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Viewpoint: Getting London connected

Work to get Stratford Station ready for the Olympics is in full swing, says Olympic Delivery Authority chairman John Armitt

Transport is critical to delivering a successful Games in 2012 and also transforming the connectivity of areas that have long been dislocated from the rest of London.

Providing transport for the Games therefore provides the Olympic Delivery Authority and our partners with a challenge and an opportunity.

The challenge is to ensure safe, reliable and accessible transport each day for more than 55,000 athletes, officials, media and VIPs, as well as 500,000 spectators and 120,000 staff and volunteers − while minimising disruption to non-Games transport. The opportunity is to deliver improvements that will meet not just Games demand but also the long-term needs of London and the UK.

“The opportunity is to deliver improvements that will meet not just Games demand but also the long-term needs of London and the UK.”

We are on track to deliver these improvements and the work to increase capacity at Stratford Regional Station is a good example. Transport minister Sadiq Khan visited the station to review progress of the improvements taking place and in his own words, he was “really impressed and excited” by what he saw.

His view is understandable, as the station is a hive of transport and construction activity. During the Games it will be used by 60% of all spectators visiting the Olympic Park.

To accommodate this demand the ODA is investing £100M to make permanent improvements at the station. These will be completed by the end of next year.

The improvements include the construction of a huge new town centre link bridge spanning 11 live railway lines − which will allow direct access to the Olympic Park − and installing several 27m-long steel beams to support the roof of a new mezzanine-level entrance to the station. Other notable projects include:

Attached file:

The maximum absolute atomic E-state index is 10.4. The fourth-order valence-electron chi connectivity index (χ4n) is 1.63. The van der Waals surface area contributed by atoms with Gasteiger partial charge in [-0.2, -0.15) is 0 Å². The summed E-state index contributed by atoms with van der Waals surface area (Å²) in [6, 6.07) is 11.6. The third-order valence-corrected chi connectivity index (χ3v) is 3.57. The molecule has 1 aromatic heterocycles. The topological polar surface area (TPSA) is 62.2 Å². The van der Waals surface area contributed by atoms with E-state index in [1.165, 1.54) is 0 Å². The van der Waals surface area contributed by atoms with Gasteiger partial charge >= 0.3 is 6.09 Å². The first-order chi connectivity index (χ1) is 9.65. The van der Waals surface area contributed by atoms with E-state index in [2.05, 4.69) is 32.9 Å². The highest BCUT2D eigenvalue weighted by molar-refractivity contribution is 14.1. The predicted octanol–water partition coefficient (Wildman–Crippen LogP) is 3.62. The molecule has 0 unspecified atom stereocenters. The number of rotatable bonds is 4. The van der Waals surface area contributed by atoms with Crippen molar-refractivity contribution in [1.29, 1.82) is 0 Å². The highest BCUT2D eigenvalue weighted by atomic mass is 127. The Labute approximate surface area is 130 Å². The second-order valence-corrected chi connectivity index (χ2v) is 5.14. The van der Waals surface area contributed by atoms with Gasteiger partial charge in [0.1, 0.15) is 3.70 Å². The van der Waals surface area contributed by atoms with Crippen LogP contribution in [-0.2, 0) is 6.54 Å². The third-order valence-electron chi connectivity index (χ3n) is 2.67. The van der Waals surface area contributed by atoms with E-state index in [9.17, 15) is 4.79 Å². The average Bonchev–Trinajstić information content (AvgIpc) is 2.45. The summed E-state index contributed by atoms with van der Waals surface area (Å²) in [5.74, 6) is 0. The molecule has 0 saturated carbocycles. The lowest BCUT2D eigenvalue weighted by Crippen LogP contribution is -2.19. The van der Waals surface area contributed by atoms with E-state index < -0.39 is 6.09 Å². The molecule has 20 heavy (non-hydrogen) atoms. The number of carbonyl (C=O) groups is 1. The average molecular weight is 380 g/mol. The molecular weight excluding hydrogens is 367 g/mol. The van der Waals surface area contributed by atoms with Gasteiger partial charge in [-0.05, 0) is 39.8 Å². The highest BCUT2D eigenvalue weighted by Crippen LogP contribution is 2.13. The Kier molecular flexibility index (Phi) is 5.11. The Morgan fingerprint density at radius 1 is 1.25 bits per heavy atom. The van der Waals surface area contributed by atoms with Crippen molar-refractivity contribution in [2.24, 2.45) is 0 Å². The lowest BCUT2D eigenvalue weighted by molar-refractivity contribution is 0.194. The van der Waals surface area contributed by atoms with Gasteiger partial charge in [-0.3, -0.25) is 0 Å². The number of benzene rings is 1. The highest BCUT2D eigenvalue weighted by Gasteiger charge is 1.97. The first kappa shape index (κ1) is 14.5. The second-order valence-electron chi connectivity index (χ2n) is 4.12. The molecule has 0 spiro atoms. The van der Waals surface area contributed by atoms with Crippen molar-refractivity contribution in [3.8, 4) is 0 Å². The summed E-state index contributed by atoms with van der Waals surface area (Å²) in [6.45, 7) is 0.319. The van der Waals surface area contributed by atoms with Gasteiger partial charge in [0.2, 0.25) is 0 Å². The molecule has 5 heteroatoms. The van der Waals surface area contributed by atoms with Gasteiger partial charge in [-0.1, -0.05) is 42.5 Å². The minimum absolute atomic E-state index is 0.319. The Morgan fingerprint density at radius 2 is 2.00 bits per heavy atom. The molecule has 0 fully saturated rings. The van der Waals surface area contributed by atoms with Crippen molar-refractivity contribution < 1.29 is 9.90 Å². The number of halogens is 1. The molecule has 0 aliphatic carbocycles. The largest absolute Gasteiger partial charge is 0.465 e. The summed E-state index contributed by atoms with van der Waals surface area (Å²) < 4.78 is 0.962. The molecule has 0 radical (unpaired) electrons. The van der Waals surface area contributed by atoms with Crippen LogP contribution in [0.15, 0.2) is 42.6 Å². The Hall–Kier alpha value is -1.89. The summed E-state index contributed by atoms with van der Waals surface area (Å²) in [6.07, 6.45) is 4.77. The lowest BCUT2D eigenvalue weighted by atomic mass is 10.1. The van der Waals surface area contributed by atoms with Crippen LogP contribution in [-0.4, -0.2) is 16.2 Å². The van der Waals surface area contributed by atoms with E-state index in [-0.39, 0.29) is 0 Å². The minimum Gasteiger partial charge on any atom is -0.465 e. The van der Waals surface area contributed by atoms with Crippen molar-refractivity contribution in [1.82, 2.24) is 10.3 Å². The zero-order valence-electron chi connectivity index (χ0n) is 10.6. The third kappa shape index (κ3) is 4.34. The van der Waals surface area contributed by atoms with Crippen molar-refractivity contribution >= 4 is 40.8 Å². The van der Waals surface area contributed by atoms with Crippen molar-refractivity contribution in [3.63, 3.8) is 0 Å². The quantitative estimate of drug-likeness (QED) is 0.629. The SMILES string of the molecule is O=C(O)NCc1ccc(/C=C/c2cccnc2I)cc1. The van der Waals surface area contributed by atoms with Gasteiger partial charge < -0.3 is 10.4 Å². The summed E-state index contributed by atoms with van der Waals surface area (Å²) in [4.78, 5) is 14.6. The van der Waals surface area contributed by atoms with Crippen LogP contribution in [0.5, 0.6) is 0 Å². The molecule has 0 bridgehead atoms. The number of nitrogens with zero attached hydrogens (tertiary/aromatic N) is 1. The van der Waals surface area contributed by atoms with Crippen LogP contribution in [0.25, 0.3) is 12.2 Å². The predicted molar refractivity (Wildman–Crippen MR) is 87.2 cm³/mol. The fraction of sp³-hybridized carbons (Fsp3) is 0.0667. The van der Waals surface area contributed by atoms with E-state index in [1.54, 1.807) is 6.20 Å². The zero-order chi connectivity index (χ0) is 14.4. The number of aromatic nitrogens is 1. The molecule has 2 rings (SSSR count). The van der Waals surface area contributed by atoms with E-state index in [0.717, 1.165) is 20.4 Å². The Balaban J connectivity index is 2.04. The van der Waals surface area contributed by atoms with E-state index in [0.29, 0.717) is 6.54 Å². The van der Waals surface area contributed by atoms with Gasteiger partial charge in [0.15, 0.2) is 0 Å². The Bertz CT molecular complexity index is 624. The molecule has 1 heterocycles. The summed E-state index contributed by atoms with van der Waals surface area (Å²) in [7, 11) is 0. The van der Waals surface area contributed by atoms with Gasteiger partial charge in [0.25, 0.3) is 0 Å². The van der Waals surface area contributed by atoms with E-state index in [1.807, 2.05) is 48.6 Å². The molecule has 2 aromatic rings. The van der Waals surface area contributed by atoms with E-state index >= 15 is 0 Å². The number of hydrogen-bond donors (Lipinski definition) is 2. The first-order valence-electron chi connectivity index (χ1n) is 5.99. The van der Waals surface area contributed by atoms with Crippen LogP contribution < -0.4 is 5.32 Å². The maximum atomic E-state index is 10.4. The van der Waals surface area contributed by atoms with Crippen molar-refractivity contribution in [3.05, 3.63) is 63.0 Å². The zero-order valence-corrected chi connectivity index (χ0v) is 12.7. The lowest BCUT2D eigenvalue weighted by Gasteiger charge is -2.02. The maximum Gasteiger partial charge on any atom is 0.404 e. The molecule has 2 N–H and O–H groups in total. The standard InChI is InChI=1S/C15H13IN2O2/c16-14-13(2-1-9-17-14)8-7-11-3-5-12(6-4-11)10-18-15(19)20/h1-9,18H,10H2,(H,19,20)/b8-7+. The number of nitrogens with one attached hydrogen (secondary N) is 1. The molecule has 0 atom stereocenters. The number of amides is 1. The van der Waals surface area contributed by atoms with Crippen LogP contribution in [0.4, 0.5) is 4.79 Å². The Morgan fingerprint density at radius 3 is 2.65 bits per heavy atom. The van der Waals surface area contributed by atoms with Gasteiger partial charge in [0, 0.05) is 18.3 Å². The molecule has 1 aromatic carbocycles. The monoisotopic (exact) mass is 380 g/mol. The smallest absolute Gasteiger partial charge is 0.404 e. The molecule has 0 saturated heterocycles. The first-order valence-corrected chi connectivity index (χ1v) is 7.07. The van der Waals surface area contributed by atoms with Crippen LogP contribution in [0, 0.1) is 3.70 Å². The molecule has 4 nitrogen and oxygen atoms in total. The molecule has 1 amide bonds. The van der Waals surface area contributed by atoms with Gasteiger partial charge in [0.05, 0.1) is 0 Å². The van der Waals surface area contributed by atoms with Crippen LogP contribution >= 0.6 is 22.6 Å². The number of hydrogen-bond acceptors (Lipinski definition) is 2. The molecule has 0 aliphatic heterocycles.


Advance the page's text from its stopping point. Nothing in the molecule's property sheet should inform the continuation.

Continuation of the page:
• A new, wider bridge to replace the existing Angel Lane Bridge to the east of the station that will allow the creation of more space for pedestrians and improved safety for road users.
  • A new loop so that freight trains no longer block passenger platforms.
  • Building and widening platforms, installing new lifts and staircases, extending canopies and removing platform clutter.

Meanwhile two new lifts are now in operation and two new London Overground platforms have opened which have enabled work to start on converting the old platforms for Docklands Light Railway (DLR) use. Once converted these platforms will become part of a new DLR extension from Stratford International to Canning Town.

“To accommodate this demand the ODA is investing £100M to make permanent improvements at Stratford Regional Station.”

There is, of course, still a long way to go until the work is finished, but the difference the ODA’s investment has already made to the station is marked. The Games will bring a wealth of benefits to passengers and the local community before, during and after 2012, and Stratford a great example.

As Khan commented: “The good news is the transport infrastructure will be done and dusted by the end of 2010, so it’s a legacy happening before and after the Olympics.”

  • John Armitt is chairman of the Olympic Delivery Authority

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